- There was no thought given to the services needed for the 80+ residences in terms of pickups & deliveries (passengers, mail, packages, or moving vans). No loading zones were planned or appear to be viable for the two-lane Shattuck. Even if the owners could recruit renters, there is no legal way the tenants could move in or out without a place to load/unload.
- There is no built-in provision or planning for janitorial services of the hallways & stairways, raising the specter of either very expensive maintenance or no maintenance at all.
- There is no adequate plan for residents to dispose of their trash. They were expected to carry their trash down the hallway to the elevator (or worse, stairwell), down into and through the public reception area, into the garage to the dumpster. A method used in the public housing projects of the 1950’s in Chicago, Detroit & San Francisco and look where that ended up.
The Turning Point
The turning point of the meeting was before the 3000 Shattuck discussion. It was about the Honda Motors dealership at 2777 Shattuck that was approved by ZAB and completed March of this year that has been plagued by problems all during its construction and since it has opened its doors to the public.
Discussion started with a report from the Planning Department (PD) staff. The PD staff member described the occupant as “essentially in compliance” and that “All issues are substantially resolved.” The report concluded that “We haven’t had any more complaints [from the neighbors] in over two weeks.” The subsequent heated commentary from Honda neighbors described a totally different picture citing ongoing noise, traffic violations, and dangerous pedestrian situations, which put in question the credibility of the PD.
The discussion revealed some very disturbing conclusions: The PD is not doing its job, which is to provide support to the Board in matters that come before it (leaving us to wonder if it is incompetence, laziness, corruption, industry bias, understaffing & overwork or a combination). In the two projects that came up tonight (Honda Motors & 3000 Shattuck), the PD presented ZAB with a recommendation to “Approve” without any meaningful analysis, direction, caveats or options (!).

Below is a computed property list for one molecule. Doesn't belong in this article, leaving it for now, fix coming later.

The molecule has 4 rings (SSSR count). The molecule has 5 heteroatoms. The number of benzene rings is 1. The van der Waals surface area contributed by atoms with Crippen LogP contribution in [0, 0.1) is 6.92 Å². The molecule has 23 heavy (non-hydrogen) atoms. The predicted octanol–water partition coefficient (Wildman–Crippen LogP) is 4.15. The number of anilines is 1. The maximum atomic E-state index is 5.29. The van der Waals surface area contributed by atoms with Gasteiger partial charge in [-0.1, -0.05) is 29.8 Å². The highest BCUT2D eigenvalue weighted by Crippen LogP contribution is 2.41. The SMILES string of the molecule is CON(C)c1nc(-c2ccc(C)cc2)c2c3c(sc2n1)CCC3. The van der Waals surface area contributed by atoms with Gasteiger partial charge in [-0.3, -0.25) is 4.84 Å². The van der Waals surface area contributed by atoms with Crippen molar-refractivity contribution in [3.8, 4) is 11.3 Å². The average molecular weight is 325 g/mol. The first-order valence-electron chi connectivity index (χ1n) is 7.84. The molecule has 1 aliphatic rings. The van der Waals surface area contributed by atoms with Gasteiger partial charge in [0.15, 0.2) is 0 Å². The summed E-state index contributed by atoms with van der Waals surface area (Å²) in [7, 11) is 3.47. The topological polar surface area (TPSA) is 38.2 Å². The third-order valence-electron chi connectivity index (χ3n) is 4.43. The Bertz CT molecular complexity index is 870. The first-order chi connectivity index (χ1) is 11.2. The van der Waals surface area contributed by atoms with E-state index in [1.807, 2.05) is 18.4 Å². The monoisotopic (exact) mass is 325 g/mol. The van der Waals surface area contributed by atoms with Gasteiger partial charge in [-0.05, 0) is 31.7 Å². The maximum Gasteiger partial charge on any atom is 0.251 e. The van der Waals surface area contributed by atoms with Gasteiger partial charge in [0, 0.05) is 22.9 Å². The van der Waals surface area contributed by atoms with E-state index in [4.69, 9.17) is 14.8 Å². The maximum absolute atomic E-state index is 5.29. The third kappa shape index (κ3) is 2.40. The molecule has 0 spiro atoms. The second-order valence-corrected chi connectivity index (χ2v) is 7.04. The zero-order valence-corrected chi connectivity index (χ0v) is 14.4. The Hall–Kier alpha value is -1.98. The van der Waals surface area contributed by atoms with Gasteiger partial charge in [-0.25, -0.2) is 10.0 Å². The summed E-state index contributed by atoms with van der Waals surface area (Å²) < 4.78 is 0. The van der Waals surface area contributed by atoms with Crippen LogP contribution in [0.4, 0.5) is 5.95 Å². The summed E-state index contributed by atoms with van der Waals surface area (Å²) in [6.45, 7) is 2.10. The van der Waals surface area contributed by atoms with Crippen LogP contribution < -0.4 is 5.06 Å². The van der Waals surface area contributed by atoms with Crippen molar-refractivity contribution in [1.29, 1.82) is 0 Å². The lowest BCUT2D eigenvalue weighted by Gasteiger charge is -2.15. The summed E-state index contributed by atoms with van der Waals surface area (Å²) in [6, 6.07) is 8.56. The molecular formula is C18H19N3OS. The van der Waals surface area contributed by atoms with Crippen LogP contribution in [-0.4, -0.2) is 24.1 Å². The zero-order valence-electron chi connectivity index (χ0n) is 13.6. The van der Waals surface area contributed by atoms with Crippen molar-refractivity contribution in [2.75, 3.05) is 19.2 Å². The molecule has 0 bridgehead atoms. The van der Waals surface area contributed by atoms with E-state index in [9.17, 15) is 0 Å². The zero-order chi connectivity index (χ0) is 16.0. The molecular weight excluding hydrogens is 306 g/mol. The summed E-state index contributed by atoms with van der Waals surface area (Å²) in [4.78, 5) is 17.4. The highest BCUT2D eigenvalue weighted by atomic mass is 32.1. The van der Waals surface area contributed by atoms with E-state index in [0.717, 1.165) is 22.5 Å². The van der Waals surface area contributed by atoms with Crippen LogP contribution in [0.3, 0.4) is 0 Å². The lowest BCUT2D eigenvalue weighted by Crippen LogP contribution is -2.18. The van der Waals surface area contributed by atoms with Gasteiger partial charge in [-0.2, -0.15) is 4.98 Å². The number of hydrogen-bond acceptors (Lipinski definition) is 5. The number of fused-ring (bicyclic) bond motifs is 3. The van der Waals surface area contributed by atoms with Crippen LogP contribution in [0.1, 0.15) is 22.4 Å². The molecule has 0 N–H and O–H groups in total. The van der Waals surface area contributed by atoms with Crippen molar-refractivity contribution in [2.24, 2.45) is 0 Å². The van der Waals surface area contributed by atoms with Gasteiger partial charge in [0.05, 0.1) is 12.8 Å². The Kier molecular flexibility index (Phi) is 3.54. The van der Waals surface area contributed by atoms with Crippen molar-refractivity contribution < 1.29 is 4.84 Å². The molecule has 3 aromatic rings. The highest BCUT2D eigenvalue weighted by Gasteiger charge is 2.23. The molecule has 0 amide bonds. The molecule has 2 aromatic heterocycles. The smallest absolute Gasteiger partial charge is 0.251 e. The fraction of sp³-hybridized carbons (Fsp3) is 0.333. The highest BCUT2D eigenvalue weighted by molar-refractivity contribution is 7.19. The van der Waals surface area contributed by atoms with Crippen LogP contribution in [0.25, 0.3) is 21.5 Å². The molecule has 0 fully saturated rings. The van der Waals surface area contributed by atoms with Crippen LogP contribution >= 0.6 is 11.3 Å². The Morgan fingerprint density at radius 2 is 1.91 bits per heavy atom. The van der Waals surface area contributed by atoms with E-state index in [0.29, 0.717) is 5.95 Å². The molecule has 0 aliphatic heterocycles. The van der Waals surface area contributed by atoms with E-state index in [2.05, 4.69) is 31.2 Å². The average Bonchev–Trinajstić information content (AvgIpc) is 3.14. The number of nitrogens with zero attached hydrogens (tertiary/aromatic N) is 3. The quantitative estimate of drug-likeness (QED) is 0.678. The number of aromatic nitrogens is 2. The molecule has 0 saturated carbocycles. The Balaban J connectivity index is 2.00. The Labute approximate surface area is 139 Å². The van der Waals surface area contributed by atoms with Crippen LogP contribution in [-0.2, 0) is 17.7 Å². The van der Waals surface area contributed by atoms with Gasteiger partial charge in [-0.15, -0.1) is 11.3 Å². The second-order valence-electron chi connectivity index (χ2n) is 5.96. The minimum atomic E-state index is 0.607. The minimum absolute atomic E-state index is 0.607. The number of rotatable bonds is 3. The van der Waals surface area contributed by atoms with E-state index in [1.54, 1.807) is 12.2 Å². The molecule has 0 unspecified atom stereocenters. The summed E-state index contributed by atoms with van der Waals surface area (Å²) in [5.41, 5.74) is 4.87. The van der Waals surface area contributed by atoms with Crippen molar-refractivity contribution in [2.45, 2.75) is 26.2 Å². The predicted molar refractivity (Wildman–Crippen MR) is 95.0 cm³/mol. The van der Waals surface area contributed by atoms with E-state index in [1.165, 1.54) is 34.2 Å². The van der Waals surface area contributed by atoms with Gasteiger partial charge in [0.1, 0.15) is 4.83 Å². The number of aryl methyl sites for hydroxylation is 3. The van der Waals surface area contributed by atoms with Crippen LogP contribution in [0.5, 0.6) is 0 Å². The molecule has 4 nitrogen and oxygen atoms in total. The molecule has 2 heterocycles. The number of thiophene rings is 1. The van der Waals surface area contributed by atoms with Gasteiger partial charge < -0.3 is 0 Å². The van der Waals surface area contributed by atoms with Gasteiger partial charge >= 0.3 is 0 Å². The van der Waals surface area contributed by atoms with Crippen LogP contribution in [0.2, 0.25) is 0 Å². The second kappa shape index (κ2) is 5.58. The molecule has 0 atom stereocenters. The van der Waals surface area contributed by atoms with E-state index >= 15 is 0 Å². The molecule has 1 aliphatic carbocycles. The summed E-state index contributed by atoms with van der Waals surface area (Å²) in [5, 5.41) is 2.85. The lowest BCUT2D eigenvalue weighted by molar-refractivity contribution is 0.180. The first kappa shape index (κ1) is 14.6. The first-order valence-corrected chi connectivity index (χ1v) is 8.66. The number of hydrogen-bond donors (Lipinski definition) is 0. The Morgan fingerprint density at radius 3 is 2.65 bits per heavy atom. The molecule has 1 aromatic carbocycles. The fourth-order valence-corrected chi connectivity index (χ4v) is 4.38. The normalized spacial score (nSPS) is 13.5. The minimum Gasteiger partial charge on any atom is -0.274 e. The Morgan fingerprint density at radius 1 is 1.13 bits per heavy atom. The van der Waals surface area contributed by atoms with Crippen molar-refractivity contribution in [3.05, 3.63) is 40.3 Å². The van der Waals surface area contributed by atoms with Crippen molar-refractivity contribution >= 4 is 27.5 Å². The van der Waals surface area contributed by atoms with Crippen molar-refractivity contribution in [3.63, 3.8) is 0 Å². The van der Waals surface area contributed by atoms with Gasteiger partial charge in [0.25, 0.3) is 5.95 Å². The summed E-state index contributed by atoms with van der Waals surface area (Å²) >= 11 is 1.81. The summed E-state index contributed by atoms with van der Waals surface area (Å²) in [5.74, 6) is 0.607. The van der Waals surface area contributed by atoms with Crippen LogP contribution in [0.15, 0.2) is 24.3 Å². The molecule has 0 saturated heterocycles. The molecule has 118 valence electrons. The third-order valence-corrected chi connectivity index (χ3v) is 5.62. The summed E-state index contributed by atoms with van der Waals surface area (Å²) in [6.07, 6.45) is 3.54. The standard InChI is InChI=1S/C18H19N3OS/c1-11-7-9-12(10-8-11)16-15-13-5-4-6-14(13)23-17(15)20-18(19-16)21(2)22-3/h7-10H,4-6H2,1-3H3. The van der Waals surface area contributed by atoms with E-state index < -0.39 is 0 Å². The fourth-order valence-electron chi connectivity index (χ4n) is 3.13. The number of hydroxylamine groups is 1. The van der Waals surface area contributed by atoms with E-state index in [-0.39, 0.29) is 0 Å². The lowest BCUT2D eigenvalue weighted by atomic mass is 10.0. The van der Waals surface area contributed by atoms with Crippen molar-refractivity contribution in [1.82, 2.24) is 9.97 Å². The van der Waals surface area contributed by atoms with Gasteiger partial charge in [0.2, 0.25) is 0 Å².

The results are simply bad decisions from ZAB. In the case of Honda, the consequence was an approval of a project that did not have adequate ventilation, garage entrances, outside lighting shading, and other issues that has disrupted the neighbors’ lives & Shattuck traffic in major ways. And when the staff response was “all problems are solved”, the Board reaction was severe.
Lauriston commented afterward, “I’ve lost count of how many ZAB meetings I’ve been to and I’ve never before seen them push back so hard on staff as they did about Berkeley Honda, or discuss revoking a permit…” The reaction from the Board was indeed strong, which perhaps set the stage for the next discussion, namely 3000 Shattuck.
The fact is the PD has had the 3000 Shattuck plans before it on and off for almost 3 years without its noticing or alerting the Board to the problems & inadequacies. It was Berkeley South residents that brought out the issues and if the PD had done its job professionally and competently, the countless hours of wasted time spent by ZAB members and members of the community might have been avoided.
In other words, if the PD staff had done its job, we might have had a viable housing solution to 3000 Shattuck today. Conversely, if we as Berkeley South had not become actively involved we might have had another Honda-like fiasco at 3000 Shattuck, which illustrates the importance of community involvement and input in planning intelligent and sustainable solutions.
Contrast that to the YIMBY role that cheers “YES!” to everything developers propose. It is an understandable reaction to the past mantra of “No to anything” with “Yes to everything”, which might feel good now but leads to a whole new set of problems later, as we have seen. Isn’t it obvious that the YIMBY role actually defeats its stated goal of more housing by enabling the dysfunction of a rubber stamp permitting process to create defective, unsustainable, problematic housing that cannot last on the market? A more constructive role would be to join us in the critical review of all proposed projects, so that the most intelligent, efficient and affordable result can be attained in a timely fashion.
Where do we go from here?
It is not enough to defeat a bad building. As a neighborhood we need to be an advocate for good buildings that are quality, sustainable, affordable, and are an asset to the community.
We need another steering committee meeting to map a plan of action and advocacy for new housing in our community. The next installment will call for that meeting with a proposed action agenda.
Thank you to all who have contributed to this discussion.
Submitted by: David Warren